Effluent plan key part of dairy upgrade

29 Nov, 2018 12:00 PM
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Another feature of the structure is the double fencing around the ponds.

The floodplain around Kerang and Swan Hill in north-west Victoria is dotted with depressions and surrounding windblown lunettes. Some of these depressions are quite extensive and are filled with water via flooding of the rivers that converge into this region. Others are used by Goulburn Murray Water for irrigation water storage purposes. Lake Boga is one of these.

Paul and Sally Bethune, principals of Lake Boga Pastoral, run their dairy farm between this lake and the Murray River at Winlaton about 10 kilometres from Swan Hill, with the Little Murray being the northern boundary of their 800-hectare dairy property.

The Bethunes milk about 950 cows, calving twice a year on two farms with the farms growing only annual pastures. The surplus from spring growth is conserved as silage and hay.

The hotter drier months are catered for with a feedpad and silage/hay mix with a grains ration in the bail. Mr Bethune said that they provide and mill their own grain and the additives are supplied by Franklin Grains.

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  • Their property also contains lunettes and the bulk of the grass is grown in the basin between these, with irrigation water pumped on to the flat area of that basin from the Little Murray.

    The property consists of district farms amalgamated since 1946 with Mr Bethune's grandfather and father preceding him to get to this existing set up.

    One of those properties provided the couple with a pipe-and-riser irrigation system, while the rest is open channels and gravity irrigation and reuse systems.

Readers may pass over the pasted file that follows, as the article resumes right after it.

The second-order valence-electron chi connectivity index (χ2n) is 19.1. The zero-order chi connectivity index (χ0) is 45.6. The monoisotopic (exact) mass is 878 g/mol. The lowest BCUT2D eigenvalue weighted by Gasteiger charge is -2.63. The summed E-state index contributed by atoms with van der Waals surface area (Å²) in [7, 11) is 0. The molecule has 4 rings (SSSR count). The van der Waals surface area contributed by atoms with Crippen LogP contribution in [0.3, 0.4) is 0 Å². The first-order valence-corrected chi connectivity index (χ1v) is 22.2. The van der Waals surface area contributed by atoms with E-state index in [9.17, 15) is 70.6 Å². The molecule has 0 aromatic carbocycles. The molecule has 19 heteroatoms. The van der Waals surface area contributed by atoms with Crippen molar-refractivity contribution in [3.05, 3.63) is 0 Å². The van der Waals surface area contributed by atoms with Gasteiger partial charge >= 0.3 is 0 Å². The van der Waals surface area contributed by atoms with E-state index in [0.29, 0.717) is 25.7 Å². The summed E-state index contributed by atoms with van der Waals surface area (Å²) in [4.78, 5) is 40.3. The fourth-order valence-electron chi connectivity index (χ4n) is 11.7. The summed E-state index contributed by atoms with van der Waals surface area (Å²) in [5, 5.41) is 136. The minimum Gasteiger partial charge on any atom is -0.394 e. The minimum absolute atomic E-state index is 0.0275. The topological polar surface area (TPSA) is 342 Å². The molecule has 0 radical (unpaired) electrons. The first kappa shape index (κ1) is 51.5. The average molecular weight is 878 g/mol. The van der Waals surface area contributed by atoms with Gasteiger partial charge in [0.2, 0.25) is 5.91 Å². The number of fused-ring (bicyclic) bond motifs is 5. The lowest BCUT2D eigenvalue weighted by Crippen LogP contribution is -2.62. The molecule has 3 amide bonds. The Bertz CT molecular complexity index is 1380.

The Bethunes have five young boys and are consolidating and customising the property into the set up that will be of greatest benefit into the future. Mrs Bethune said: "We have not reached our sweet spot with cow numbers and this will eventually show itself".

    The cows are milked in a 100-unit rotary, which was completed last January and is built on one of the high spots on the farm. The reason for the new shed is that the milking time in the previous herringbone took up to four hours. This was deemed not sustainable so the plans came about to go rotary.

    Mr Bethune said he admitted it was a success, although he said he had not been a strong advocate for rotary dairies at first.

    The herd is a mix of Holstein and Jersey and crossbreds and is artificially bred to Holstein, Jersey and Angus. The use of sexed semen is extensive and quite successful with Nugenes providing the service.

    All the heifer and beef calves are reared with dairy bulls sold as bobby calves. The calf-rearing area is a kilometre way with good yards and shelter provided.

    There is some leased land included in the business as well as cattle and replacements on agistment. Another dairy farm is leased near Kerang, about 50km away.

    There are two 250,000-litre water tanks on site with one for dairy and fire emergency and one for rainwater storage.

    Mr Bethune said when the new dairy was being planned, the management of effluent and its use on farm was an important consideration. The site of the farm on a flood plain increased the importance of drainage and effluent disposal.

    The milking platform has a fall to the front of the cows with a spoon drain and drainage via 100-millimetre pipe at every six cow placings to a drain at the operator's feet all around the platform skirting.

    From there all liquid goes via a 300mm underground pipe to the pond. The yards and shed are all washed down with strategically placed Yard Blasters.